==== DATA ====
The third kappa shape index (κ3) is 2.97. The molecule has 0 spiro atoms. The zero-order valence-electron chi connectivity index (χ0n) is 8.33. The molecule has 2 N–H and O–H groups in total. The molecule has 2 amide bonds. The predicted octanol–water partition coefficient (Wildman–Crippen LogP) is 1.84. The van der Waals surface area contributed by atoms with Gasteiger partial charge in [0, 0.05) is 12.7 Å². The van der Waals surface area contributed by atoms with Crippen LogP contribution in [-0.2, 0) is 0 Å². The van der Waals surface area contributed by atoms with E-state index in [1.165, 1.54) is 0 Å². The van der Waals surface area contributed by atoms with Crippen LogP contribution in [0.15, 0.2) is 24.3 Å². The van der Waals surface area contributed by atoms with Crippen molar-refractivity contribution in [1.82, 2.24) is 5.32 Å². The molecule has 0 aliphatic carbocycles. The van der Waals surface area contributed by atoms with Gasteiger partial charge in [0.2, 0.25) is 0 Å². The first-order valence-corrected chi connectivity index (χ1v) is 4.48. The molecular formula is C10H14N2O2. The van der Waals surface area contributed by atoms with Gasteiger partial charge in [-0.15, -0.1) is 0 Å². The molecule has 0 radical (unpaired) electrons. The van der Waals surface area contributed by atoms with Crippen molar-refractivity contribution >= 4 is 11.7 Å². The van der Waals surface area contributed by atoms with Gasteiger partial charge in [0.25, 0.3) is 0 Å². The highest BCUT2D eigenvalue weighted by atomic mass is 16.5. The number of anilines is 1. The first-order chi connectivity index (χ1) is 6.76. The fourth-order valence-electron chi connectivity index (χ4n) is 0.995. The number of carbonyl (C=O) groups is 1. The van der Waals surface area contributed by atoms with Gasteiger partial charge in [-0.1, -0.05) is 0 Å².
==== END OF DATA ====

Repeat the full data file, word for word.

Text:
The third kappa shape index (κ3) is 2.97. The molecule has 0 spiro atoms. The zero-order valence-electron chi connectivity index (χ0n) is 8.33. The molecule has 2 N–H and O–H groups in total. The molecule has 2 amide bonds. The predicted octanol–water partition coefficient (Wildman–Crippen LogP) is 1.84. The van der Waals surface area contributed by atoms with Gasteiger partial charge in [0, 0.05) is 12.7 Å². The van der Waals surface area contributed by atoms with Crippen LogP contribution in [-0.2, 0) is 0 Å². The van der Waals surface area contributed by atoms with E-state index in [1.165, 1.54) is 0 Å². The van der Waals surface area contributed by atoms with Crippen LogP contribution in [0.15, 0.2) is 24.3 Å². The van der Waals surface area contributed by atoms with Crippen molar-refractivity contribution in [1.82, 2.24) is 5.32 Å². The molecule has 0 aliphatic carbocycles. The van der Waals surface area contributed by atoms with Gasteiger partial charge in [0.2, 0.25) is 0 Å². The first-order valence-corrected chi connectivity index (χ1v) is 4.48. The molecular formula is C10H14N2O2. The van der Waals surface area contributed by atoms with Gasteiger partial charge in [-0.15, -0.1) is 0 Å². The molecule has 0 radical (unpaired) electrons. The van der Waals surface area contributed by atoms with Crippen molar-refractivity contribution >= 4 is 11.7 Å². The van der Waals surface area contributed by atoms with Gasteiger partial charge in [0.25, 0.3) is 0 Å². The highest BCUT2D eigenvalue weighted by atomic mass is 16.5. The number of anilines is 1. The first-order chi connectivity index (χ1) is 6.76. The fourth-order valence-electron chi connectivity index (χ4n) is 0.995. The number of carbonyl (C=O) groups is 1. The van der Waals surface area contributed by atoms with Gasteiger partial charge in [-0.1, -0.05) is 0 Å².